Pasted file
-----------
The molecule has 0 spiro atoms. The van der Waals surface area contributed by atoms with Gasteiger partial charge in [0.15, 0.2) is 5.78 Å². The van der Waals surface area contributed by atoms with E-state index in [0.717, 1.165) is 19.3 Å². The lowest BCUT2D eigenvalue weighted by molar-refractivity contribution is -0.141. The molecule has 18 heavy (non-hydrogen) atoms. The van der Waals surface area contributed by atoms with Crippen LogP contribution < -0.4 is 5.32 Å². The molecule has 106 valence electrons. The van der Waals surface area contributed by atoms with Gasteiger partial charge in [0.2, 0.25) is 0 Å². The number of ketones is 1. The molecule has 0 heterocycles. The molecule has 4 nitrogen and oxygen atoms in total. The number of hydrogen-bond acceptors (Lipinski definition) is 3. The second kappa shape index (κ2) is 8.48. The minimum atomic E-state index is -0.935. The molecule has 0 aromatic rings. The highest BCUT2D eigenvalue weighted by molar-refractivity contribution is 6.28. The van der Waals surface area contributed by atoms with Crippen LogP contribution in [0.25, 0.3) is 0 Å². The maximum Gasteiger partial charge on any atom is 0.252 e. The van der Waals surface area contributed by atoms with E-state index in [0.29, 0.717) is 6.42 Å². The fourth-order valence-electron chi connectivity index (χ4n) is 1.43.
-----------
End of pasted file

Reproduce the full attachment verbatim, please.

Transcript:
The molecule has 0 spiro atoms. The van der Waals surface area contributed by atoms with Gasteiger partial charge in [0.15, 0.2) is 5.78 Å². The van der Waals surface area contributed by atoms with E-state index in [0.717, 1.165) is 19.3 Å². The lowest BCUT2D eigenvalue weighted by molar-refractivity contribution is -0.141. The molecule has 18 heavy (non-hydrogen) atoms. The van der Waals surface area contributed by atoms with Crippen LogP contribution < -0.4 is 5.32 Å². The molecule has 106 valence electrons. The van der Waals surface area contributed by atoms with Gasteiger partial charge in [0.2, 0.25) is 0 Å². The number of ketones is 1. The molecule has 0 heterocycles. The molecule has 4 nitrogen and oxygen atoms in total. The number of hydrogen-bond acceptors (Lipinski definition) is 3. The second kappa shape index (κ2) is 8.48. The minimum atomic E-state index is -0.935. The molecule has 0 aromatic rings. The highest BCUT2D eigenvalue weighted by molar-refractivity contribution is 6.28. The van der Waals surface area contributed by atoms with Crippen LogP contribution in [0.25, 0.3) is 0 Å². The maximum Gasteiger partial charge on any atom is 0.252 e. The van der Waals surface area contributed by atoms with E-state index in [0.29, 0.717) is 6.42 Å². The fourth-order valence-electron chi connectivity index (χ4n) is 1.43.